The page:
Lawyer and state Del. Dan Cox is projected to defeat former Maryland Commerce Secretary Kelly Schulz in the state’s Republican gubernatorial primary Tuesday, following millions of dollars in spending from the Democratic Governors Association (DGA).
With 72% of votes recorded so far, Cox received 56% support and Schulz garnered 40%, according to The New York Times. Cox was endorsed by former President Donald Trump, while Schulz received support from outgoing Republican Gov. Larry Hogan. Trump repeatedly blasted Schulz as a RINO, and the former president and his opponents cast the race as a referendum on Trump’s presidency.
Crystal Ball Likely D rating remains operative in MD-GOV following Dan Cox (R) winning GOP nomination.
— Kyle Kondik (@kkondik) July 20, 2022
The DGA spent more than $1 million in the closing weeks of the race in an attempt to make Cox seem more appealing to GOP primary voters. The organization’s advertising claimed Cox is “fighting to end abortion in Maryland,” while describing him as “Donald Trump’s handpicked candidate.” The Schulz campaign has responded by arguing that Cox is “the only candidate that can ensure Democrats take back Maryland.”
Support for Cox is part of a Democratic campaign to boost farther-right GOP lawmakers in hopes that they will struggle during the November midterms. The DGA succeeded in helping state Sen. Darren Bailey win the GOP’s Illinois gubernatorial primary. However, moderate businessman Joe O’Dea defeated state Sen. Ron Hanks in Colorado’s Republican Senate primary, and Weld County Commissioner Lori Saine lost in a primary for Colorado’s Eighth District. (RELATED: Democrat Meddling In GOP Primaries Sees Mixed Results)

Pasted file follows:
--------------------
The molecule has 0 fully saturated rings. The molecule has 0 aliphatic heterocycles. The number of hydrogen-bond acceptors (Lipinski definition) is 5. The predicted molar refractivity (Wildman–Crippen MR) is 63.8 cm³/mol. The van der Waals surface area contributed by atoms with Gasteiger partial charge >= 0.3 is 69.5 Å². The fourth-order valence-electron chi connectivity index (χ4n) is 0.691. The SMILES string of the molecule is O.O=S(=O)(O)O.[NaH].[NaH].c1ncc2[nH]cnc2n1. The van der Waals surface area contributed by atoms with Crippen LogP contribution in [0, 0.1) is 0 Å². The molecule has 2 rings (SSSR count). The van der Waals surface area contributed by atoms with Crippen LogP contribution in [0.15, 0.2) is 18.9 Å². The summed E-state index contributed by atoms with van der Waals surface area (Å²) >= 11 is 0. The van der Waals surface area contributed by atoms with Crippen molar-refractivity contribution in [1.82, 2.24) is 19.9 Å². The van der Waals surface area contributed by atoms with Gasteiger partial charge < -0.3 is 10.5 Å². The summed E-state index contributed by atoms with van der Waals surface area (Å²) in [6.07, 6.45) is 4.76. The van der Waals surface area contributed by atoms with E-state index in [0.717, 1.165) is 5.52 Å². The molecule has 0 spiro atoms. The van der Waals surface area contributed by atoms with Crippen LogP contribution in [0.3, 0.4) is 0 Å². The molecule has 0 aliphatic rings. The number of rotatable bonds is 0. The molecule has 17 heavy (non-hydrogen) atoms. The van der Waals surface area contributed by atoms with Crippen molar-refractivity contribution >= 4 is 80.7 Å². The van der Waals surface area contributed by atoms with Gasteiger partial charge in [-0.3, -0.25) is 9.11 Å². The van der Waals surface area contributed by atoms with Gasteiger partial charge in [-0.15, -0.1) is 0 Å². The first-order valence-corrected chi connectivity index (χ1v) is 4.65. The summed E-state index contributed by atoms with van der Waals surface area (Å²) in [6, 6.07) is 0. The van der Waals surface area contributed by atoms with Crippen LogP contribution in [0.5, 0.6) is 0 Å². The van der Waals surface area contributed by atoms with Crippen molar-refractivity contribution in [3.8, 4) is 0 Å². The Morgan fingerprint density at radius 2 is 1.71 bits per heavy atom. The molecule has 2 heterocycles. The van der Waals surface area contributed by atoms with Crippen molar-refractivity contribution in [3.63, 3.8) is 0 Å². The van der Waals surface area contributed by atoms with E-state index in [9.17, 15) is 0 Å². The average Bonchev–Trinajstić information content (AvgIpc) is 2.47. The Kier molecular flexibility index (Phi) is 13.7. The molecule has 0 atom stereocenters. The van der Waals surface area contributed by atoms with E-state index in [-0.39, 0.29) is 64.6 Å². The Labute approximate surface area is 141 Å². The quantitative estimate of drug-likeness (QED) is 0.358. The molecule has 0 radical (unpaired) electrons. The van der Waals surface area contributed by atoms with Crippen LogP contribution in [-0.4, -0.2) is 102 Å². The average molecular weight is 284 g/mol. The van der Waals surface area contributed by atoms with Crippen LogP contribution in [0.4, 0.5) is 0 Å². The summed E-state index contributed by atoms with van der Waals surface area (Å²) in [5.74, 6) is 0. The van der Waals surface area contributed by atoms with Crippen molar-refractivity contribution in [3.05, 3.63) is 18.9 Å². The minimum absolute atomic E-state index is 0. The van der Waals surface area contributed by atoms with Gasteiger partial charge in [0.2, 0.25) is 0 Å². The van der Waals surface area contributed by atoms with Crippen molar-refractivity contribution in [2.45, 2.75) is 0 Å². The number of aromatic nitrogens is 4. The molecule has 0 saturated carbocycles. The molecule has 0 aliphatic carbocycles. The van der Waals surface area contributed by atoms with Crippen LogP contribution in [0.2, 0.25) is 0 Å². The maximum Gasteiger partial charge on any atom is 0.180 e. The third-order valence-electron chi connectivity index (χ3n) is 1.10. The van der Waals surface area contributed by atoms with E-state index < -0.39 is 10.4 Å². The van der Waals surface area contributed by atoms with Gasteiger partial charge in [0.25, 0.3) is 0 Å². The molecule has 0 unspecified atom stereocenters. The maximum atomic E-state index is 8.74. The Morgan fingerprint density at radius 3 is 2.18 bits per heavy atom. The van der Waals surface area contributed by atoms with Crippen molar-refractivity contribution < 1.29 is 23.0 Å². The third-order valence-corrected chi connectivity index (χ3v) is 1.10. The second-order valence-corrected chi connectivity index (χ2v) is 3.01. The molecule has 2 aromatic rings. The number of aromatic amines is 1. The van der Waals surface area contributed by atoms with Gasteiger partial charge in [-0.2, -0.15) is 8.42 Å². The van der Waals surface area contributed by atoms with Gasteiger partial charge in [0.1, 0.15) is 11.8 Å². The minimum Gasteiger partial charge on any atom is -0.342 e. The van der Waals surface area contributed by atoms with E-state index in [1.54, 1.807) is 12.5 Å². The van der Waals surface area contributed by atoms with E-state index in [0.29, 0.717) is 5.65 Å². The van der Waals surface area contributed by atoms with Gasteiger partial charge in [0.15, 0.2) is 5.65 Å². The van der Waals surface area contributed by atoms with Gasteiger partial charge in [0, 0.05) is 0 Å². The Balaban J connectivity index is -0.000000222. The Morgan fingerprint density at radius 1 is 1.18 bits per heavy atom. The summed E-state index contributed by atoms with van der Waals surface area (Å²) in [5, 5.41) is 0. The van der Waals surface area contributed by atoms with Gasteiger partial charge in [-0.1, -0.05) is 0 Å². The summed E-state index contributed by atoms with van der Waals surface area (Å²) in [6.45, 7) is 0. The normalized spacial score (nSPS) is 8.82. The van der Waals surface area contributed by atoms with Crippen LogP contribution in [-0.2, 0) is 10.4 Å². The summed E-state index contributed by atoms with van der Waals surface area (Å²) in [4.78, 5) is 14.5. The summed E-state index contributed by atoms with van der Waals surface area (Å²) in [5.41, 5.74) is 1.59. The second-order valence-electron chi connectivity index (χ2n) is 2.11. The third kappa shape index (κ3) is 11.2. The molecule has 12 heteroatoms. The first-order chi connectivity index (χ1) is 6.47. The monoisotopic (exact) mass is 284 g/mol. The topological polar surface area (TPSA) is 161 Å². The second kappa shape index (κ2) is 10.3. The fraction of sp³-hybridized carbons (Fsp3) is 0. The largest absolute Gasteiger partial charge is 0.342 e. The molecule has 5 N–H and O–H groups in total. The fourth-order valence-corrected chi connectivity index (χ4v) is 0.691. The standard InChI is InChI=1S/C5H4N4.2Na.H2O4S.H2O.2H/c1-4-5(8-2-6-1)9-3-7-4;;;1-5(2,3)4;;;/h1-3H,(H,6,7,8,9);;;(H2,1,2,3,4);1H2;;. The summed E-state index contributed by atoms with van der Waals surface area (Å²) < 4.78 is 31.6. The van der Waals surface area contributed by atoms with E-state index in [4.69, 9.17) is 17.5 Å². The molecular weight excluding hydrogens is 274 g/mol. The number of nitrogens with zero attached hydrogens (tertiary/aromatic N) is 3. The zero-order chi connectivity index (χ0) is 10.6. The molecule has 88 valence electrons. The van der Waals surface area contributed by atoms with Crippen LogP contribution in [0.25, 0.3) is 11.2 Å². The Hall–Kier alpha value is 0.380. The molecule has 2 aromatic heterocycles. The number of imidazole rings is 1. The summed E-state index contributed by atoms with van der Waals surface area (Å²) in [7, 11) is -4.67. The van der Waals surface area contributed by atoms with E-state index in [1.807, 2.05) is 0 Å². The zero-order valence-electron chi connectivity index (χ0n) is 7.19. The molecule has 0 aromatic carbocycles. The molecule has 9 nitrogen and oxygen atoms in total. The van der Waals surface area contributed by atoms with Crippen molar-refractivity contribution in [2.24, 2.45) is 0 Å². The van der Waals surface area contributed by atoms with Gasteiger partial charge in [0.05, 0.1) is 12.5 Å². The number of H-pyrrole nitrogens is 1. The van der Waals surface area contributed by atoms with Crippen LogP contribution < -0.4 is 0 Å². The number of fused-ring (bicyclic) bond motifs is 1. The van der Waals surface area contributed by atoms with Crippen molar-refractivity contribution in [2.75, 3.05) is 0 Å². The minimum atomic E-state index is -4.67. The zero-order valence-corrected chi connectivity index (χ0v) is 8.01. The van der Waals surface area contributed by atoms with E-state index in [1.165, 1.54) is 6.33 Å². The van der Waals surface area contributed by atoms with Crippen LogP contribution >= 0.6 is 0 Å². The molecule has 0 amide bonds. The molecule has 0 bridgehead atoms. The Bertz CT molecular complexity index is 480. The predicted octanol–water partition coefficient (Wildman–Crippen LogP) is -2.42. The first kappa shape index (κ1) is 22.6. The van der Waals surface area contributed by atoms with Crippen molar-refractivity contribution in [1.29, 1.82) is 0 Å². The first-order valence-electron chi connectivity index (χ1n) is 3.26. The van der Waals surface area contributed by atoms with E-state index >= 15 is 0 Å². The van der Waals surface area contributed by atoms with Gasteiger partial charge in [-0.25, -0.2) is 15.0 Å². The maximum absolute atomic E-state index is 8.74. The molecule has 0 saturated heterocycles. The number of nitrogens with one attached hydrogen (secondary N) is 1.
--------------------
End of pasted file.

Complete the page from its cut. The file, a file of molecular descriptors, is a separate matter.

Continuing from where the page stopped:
The National Republican Senatorial Committee filed a complaint with the Federal Election Commission against a Democratic organization spending against O’Dea, arguing that it used deceptive advertising practices.
Overall, Democrats have spent more than $42 million on advertising in Republican primaries, according to Axios’ Josh Kraushaar. Many Republicans targeted in the strategy, including California Rep. David Valadao, are hoping to hold onto traditionally Democratic seats.
Cox will have to wait to learn who he will face in the general election. With thousands of mail-in ballots outstanding, author Wes Moore leads former Democratic National Committee chairman Tom Perez by about 10% in the Democratic primary.